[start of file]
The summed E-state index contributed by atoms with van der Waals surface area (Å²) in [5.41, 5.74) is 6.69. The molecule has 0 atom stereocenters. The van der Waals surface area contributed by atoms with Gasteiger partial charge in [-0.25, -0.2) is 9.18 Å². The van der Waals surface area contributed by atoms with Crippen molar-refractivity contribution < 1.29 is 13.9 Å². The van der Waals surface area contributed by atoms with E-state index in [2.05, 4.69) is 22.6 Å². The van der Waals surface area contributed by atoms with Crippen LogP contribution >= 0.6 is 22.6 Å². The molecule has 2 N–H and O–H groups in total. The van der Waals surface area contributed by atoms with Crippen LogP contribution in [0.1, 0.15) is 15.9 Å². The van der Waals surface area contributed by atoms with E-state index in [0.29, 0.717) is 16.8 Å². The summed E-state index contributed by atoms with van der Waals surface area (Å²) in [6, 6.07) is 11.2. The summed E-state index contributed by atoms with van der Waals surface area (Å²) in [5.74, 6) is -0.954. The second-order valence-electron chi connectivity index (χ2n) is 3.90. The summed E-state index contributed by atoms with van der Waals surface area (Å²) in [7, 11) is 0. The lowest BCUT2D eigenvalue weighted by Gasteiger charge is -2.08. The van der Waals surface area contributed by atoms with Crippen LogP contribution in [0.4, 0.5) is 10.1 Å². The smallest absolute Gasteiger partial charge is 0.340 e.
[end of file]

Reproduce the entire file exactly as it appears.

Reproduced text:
The summed E-state index contributed by atoms with van der Waals surface area (Å²) in [5.41, 5.74) is 6.69. The molecule has 0 atom stereocenters. The van der Waals surface area contributed by atoms with Gasteiger partial charge in [-0.25, -0.2) is 9.18 Å². The van der Waals surface area contributed by atoms with Crippen molar-refractivity contribution < 1.29 is 13.9 Å². The van der Waals surface area contributed by atoms with E-state index in [2.05, 4.69) is 22.6 Å². The van der Waals surface area contributed by atoms with Crippen LogP contribution >= 0.6 is 22.6 Å². The molecule has 2 N–H and O–H groups in total. The van der Waals surface area contributed by atoms with Crippen LogP contribution in [0.1, 0.15) is 15.9 Å². The van der Waals surface area contributed by atoms with E-state index in [0.29, 0.717) is 16.8 Å². The summed E-state index contributed by atoms with van der Waals surface area (Å²) in [6, 6.07) is 11.2. The summed E-state index contributed by atoms with van der Waals surface area (Å²) in [5.74, 6) is -0.954. The second-order valence-electron chi connectivity index (χ2n) is 3.90. The summed E-state index contributed by atoms with van der Waals surface area (Å²) in [7, 11) is 0. The lowest BCUT2D eigenvalue weighted by Gasteiger charge is -2.08. The van der Waals surface area contributed by atoms with Crippen LogP contribution in [0.4, 0.5) is 10.1 Å². The smallest absolute Gasteiger partial charge is 0.340 e.